7 key findings about stay-at-home moms

I would walk home with him and our young son. Pew Research Center does not take policy positions. Although when no one is home like a SAHM is, the house doesn't really get dirty. It totally depends on the individual situation. Babies need full time attention and yes the list of things to get done when they nap does not make nap time break time.

9 Things Never to Say to a Stay-at-Home Mom. Why don't you ask one of the stay-at-home moms to do it? I work. What you want to say: activities become prioritized. Being a mom in General is not easy, but it is harder when you work full time outside the home. I think that when I stayed home full time it was really quite easy, I had time.

The 'Stay-at-Home' Buzz

I looked at the year we were in and the following year, and I bolted. At no point did I examine the non-monetary cost which would loom just as large. At the time it seemed forgone, two demanding careers, two small children and another on the way, two adult lives hopelessly out of control. And while it meant I would forgo a paycheck, not once did I think, at age 33, of what the job market would look like for me in years hence and therein lies my most expensive mistake.

I stayed home with my kids because I wanted to be with them. I had a job that allowed me very little time with them on weekdays and I felt our time was short. I did not stay home because I believed they needed me or that the nanny I had hired could not do a great job.

Now, on the downslope of parenting, I have misgivings about my decision to stay home. It would be far too strong a word to say I have regrets. Although I am fully aware that being a stay at home mom was certainly a luxury, staring at an empty nest and very diminished prospects of employment, I have real remorse. The book spoke to me, and my mother and grandmother spoke to me warning me not to tread the path they had taken, leaving the workforce after their children were born.

But the book and my mother spoke to a young ambitious preteen, not a young mother. Betty Friedan or not, I stayed home for almost two decades raising three sons. And on one level I felt like I was short-changing myself, those who educated, trained and believed in me by doing this.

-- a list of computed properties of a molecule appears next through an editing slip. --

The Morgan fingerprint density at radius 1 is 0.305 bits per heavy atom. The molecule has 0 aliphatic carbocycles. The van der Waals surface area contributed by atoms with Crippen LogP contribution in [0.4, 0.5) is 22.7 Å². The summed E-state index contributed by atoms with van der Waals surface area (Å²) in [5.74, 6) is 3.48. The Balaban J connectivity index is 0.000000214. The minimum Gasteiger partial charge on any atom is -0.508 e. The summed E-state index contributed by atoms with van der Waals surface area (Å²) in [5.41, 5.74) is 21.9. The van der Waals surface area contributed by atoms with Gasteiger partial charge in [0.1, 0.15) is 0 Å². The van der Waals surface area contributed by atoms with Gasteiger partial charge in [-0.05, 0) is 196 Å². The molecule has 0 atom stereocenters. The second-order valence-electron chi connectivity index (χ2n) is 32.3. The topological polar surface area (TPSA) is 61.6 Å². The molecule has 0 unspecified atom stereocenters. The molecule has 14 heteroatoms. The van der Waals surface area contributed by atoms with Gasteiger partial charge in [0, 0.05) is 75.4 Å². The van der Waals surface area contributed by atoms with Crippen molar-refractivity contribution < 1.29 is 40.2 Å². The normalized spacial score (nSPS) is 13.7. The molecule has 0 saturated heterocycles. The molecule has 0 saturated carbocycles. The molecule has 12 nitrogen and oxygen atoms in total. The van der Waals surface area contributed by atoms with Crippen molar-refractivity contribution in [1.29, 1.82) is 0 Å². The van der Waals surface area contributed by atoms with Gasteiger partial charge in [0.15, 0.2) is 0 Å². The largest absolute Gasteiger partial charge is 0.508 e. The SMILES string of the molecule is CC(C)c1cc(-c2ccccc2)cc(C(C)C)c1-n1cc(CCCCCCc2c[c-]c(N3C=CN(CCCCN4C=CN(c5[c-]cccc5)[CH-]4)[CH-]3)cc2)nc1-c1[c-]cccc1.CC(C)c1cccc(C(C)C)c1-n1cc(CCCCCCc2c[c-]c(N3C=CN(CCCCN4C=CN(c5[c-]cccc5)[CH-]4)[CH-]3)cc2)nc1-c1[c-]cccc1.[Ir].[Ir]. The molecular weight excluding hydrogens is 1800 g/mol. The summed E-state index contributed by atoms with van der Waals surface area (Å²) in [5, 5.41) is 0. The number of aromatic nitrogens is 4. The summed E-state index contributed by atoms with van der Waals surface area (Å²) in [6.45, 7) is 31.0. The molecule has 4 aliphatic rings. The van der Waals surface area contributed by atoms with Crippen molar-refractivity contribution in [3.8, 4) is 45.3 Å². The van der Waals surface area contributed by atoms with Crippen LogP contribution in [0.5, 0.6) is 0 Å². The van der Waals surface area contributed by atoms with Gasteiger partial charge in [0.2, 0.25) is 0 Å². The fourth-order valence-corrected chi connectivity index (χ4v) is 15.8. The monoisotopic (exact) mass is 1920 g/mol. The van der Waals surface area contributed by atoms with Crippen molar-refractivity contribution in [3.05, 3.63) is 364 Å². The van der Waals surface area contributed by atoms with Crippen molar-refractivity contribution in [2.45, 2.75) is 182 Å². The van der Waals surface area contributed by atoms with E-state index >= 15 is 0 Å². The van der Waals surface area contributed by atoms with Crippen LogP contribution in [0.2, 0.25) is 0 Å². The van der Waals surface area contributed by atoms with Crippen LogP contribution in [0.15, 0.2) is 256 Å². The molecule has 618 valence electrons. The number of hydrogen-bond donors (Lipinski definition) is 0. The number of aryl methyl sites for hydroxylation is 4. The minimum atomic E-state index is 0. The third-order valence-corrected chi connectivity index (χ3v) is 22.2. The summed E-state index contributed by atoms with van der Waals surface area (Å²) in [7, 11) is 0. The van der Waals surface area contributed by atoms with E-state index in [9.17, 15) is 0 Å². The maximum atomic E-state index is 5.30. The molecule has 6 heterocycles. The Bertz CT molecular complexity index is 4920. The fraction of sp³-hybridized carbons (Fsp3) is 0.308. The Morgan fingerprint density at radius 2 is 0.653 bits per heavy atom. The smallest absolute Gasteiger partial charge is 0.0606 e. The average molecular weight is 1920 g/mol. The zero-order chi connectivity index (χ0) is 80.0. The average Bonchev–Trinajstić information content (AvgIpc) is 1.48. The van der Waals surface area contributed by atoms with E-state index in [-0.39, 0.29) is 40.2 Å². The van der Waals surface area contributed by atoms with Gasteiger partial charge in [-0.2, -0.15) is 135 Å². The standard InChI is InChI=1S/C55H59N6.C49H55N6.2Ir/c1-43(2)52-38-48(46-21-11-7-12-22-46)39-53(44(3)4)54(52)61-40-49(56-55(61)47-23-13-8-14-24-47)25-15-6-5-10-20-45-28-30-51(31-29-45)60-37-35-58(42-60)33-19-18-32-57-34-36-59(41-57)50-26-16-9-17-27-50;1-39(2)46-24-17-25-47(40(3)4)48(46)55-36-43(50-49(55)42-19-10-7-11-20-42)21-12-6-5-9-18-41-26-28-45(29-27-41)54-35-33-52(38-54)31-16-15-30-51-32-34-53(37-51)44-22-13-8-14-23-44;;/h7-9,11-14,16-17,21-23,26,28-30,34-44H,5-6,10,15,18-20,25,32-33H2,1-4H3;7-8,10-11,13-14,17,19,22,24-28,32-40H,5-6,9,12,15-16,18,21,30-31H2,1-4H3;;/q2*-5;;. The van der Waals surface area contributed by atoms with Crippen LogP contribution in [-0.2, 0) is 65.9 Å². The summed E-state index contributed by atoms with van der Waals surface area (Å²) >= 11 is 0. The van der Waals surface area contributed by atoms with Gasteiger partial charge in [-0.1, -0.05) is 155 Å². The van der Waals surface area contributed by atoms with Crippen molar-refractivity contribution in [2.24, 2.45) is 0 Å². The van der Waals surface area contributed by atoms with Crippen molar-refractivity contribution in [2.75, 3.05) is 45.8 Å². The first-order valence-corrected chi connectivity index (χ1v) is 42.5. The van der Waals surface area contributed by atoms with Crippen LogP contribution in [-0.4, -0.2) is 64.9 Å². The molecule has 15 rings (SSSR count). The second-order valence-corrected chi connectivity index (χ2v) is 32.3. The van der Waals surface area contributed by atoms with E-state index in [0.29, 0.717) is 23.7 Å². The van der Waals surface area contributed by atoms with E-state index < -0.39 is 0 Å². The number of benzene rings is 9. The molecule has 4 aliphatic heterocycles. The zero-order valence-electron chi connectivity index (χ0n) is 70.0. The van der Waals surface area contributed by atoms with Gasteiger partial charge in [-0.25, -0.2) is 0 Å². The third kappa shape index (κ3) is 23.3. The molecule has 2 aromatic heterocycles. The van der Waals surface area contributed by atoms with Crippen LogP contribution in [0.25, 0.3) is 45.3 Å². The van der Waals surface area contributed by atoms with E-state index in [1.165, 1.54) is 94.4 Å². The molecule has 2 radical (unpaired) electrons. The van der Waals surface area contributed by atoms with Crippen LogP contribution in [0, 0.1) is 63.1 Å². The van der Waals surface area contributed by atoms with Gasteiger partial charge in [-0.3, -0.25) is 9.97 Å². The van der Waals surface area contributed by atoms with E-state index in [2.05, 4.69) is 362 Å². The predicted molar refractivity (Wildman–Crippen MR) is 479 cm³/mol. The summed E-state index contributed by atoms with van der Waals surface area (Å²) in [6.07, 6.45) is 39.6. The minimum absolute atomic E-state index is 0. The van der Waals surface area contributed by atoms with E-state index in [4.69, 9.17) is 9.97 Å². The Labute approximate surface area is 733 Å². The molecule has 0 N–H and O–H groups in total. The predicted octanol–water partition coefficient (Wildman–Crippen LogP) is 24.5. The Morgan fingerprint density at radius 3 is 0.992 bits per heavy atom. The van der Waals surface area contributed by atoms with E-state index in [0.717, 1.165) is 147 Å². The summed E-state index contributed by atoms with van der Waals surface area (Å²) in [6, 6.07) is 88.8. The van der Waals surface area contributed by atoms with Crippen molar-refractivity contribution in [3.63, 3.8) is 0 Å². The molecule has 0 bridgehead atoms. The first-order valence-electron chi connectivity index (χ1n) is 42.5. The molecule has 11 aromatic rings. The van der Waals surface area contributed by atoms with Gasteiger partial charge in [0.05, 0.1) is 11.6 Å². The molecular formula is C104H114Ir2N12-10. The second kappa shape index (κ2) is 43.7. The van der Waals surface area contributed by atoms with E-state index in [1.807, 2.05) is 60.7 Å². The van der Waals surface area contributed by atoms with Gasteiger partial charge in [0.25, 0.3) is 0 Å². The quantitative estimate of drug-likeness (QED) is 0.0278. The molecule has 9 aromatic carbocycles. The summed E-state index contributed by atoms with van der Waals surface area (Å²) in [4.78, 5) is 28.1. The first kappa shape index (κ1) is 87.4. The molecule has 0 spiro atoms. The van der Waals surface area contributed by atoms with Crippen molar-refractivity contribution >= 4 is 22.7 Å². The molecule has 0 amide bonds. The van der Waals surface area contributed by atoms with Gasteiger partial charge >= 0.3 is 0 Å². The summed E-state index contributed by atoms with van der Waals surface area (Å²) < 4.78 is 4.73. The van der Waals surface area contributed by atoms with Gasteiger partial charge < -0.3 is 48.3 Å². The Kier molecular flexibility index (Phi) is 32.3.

But living in the suburbs among women of shockingly similar backgrounds, interests and aspirations, narrowed the scope of people with whom I interacted. In the workplace my contacts and friends included both genders and people of every description, and I was better for it. Some of this work was deeply meaningful and some of it trivial in the extreme.

It is very easy to feel as though you are doing something whether it is sitting on a hospital board or raising funds for a nursery school. Volunteer activities involve a flurry of activity but, at the end of it, those who are running the organization carry on and your job is over. Being around my children so much of the time gave me the chance to focus on them at a granular level.

And I feel fairly certain that neither they nor I benefitted from the glaring light it shone upon us. Getting to do nothing but raise a person you opted to bring into the world is a privilege, and calling it anything else is ignorant and condescending. Choosing to care for your own small child is no different.

Never mind that I was still living with my parents after moving back in with them during a mental breakdown my sophomore year at an out-of-state university four years prior. Never mind that I was only employed ish hours per week and was due to graduate a few weeks later with a BA in English. The wonderful, unassuming young man with whom I was about to take this ill-advised journey had earned his way through college as the Art Director for the student magazine, and he was able to start working a full-time, professional job literally two days after we graduated from college in May Once my partner had moved to a more profitable job, we were able to quit the program, and I kept working freelance writing and acting gigs here and there.

We survived the financial crisis which happened the week we were away getting married all by ourselves, incidentally , and my husband got a new job three hours away from my family. For a while, I kept plugging away at freelance work when I could find it, but was always confined to staying at home. Ultimately, though, I made the choice not to take the first mediocre full-time job that came along that required me to not be with my daughter in her early years in exchange for a paycheck that would just go back into childcare.

That was a gift.

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1More moms are staying home: The share of mothers who do not work outside the home has risen over the past decade, reversing a long-term decline in stay-at-home mothers. (In the U.S. today, 71% of all mothers work outside the home.). Hard Choice for Moms: Work or Stay Home? "If your employer is not flexible of working parents then it's going to make working that much harder," says Morgan Steiner. If . Regardless of whether you stay home or work, It's important to note that, while the numbers for stay-at-home moms do support Gallup's results, the difference in most of the percentages isn't a huge gap. For example, the number of stay-at-home moms who feel they're struggling is 42%, compared to 36% of working moms.